• “I’ll admit I was a bit skeptical when British Motorcycle Gear suggested the Zodiac jacket as a warm weather alternative to mesh. After all, mesh jackets have become the apparel of choice for hot weather, right?
But there’s something about the styling of mesh jackets that’s a turn-off for a sizable contingent of motorcycle riders, we’ve discovered. Apparently, the “boy racer” look is the problem. It wouldn’t take much to persuade me to agree with that one; although mesh clothing has pretty much revolutionized summer riding gear, much of what’s available looks a bit over the top. That’s where the Zodiac jacket comes in. It strikes a pretty good balance between sport and cruiser styling, if you ask me. And that’s not easy to do. In fact, it even has a touch of Adventure Touring thrown in too. The stripes down the sleeves hint at sport, while the zippers and black fabric say cruising. It looks great over a pair of jeans and black work boots, but it also has a connection zipper inside, so it can be attached to a favorite pair of riding pants. In fact, the Zodiac looks good enough to wear off the bike too. One of the Zodiac’s nicest features is its light weight. The size XL shown here (they run about a size small, so the XL is about equivalent to a true men’s size large) weighs a scant 1270 grams (2.8 lbs.). The jacket is roomy enough to be comfy, but it isn’t too baggy like many mesh jackets. It sort of feels like a slightly heavier version of a windbreaker. The Zodiac’s sleeves and body are slightly tapered, which gives it a trim profile while keeping the armor in place. The “Airdura” fabric used by British Motorcycle Gear can be found in several other motorcycle jackets we’ve seen. It’s claimed to be breathable while offering decent abrasion protection. It feels slightly stiff; not as hard as an Aerostich Darien yet not as soft as, for example, the waxed cotton in a Barbour International. It is lightweight yet it does seem durable. The Zodiac also has CE-approved armor in the elbows and shoulders; all are removable. Although the fabric isn’t mesh, the jacket offers medium to good ventilation, with 130 mm long (5″) metal YKK zipper vents on the upper arms and across the front ck job of opening and closing. Another fairly large pocket is located just inside the left The hem at the waist has adjusters on either side. The main entry zipper in the front of the jacket has a 50 mm wide (2″) length of the Airdura The Zodiac includes a section of stretch fabric in back at waist level with a zipper that can be attached to a pair of pants. Although British Motorcycle Gear apparently doesn’t offer a matching pair of pants, the zipper included in the jacket has a mate that can be sewn into the pants of your choice. A local tailor sewed one of these matching zippers into a pair of pants for me once and it works great. In fact, I have one jacket with 4 different zippers sewn into the back, which brings up another pet peeve — how about standardizing on a certain size and length zipper so that any jacket could zip into any pants? Just remember that it’s a good idea to try on the pants and jacket while you’re at the tailor’s shop so they can measure everything correctly for proper location. The Zodiac is available in either black/gray, or black with yellow stripes. Conclusion: If you’re looking for a relatively lightweight alternative to a mesh jacket, the Zodiac may be it. Smooth styling, robust metal zippers, lots of vents and decent armor are combined with a comfortable, slightly tailored fit to make a nice-looking, affordable jacket. Although ultimately it may not flow as much air as a 100% mesh jacket and it probably doesn’t offer the protection of leather, the Zodiac is much cooler than wearing sticky leathers or a 3/4-length textile jacket in hot weather and it looks better, too”. WEBBIKEWORLD.COM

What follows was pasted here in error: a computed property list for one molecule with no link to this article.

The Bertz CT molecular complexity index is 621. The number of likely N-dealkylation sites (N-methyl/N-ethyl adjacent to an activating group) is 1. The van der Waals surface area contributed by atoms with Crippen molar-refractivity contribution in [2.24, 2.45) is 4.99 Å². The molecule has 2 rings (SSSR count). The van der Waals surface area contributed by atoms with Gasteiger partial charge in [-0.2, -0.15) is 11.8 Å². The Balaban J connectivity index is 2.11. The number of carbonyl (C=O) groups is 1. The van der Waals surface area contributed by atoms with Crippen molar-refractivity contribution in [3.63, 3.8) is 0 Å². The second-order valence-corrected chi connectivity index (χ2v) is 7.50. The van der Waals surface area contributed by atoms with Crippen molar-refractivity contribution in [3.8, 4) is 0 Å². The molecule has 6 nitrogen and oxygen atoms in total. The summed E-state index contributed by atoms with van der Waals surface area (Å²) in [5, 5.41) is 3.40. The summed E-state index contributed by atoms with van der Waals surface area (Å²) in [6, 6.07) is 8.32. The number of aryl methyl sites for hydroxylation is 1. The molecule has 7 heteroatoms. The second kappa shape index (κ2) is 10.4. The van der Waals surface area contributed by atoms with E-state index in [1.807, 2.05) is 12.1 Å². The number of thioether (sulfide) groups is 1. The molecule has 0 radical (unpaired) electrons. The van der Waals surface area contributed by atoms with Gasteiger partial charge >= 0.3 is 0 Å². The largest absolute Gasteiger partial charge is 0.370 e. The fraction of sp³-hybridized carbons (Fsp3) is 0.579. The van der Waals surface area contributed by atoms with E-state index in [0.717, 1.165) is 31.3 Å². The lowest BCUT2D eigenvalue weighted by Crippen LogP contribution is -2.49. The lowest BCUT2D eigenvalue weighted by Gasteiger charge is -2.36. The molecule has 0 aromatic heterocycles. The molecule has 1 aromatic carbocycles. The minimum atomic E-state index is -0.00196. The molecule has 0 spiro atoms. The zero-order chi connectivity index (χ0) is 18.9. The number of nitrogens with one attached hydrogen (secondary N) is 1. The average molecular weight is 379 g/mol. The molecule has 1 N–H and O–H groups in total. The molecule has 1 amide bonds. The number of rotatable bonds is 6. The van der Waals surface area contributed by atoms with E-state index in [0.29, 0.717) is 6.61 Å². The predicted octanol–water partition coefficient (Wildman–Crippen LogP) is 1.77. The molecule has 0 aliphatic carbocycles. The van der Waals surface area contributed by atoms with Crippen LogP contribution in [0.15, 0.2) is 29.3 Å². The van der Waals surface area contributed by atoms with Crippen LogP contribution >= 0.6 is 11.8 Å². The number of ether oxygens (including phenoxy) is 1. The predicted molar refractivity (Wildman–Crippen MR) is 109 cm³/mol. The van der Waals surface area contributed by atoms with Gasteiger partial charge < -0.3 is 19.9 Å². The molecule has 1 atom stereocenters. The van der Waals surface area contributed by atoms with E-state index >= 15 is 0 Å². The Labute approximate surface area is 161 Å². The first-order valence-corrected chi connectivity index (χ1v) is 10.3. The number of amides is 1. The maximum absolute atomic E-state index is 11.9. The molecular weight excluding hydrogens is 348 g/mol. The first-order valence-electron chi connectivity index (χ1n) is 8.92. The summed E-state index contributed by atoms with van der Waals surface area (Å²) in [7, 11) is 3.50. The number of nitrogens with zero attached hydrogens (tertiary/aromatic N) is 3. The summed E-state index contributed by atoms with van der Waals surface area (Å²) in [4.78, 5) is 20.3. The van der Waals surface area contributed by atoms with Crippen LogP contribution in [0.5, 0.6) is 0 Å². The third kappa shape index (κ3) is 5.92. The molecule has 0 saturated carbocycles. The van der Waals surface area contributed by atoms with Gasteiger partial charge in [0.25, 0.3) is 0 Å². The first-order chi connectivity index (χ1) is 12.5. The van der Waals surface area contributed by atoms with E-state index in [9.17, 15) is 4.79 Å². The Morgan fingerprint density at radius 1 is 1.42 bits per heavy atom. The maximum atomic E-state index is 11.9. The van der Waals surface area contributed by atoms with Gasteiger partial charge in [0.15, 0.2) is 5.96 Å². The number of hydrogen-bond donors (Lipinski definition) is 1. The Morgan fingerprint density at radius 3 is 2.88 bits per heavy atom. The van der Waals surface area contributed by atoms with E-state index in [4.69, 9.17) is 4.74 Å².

. British Motorcycle Gear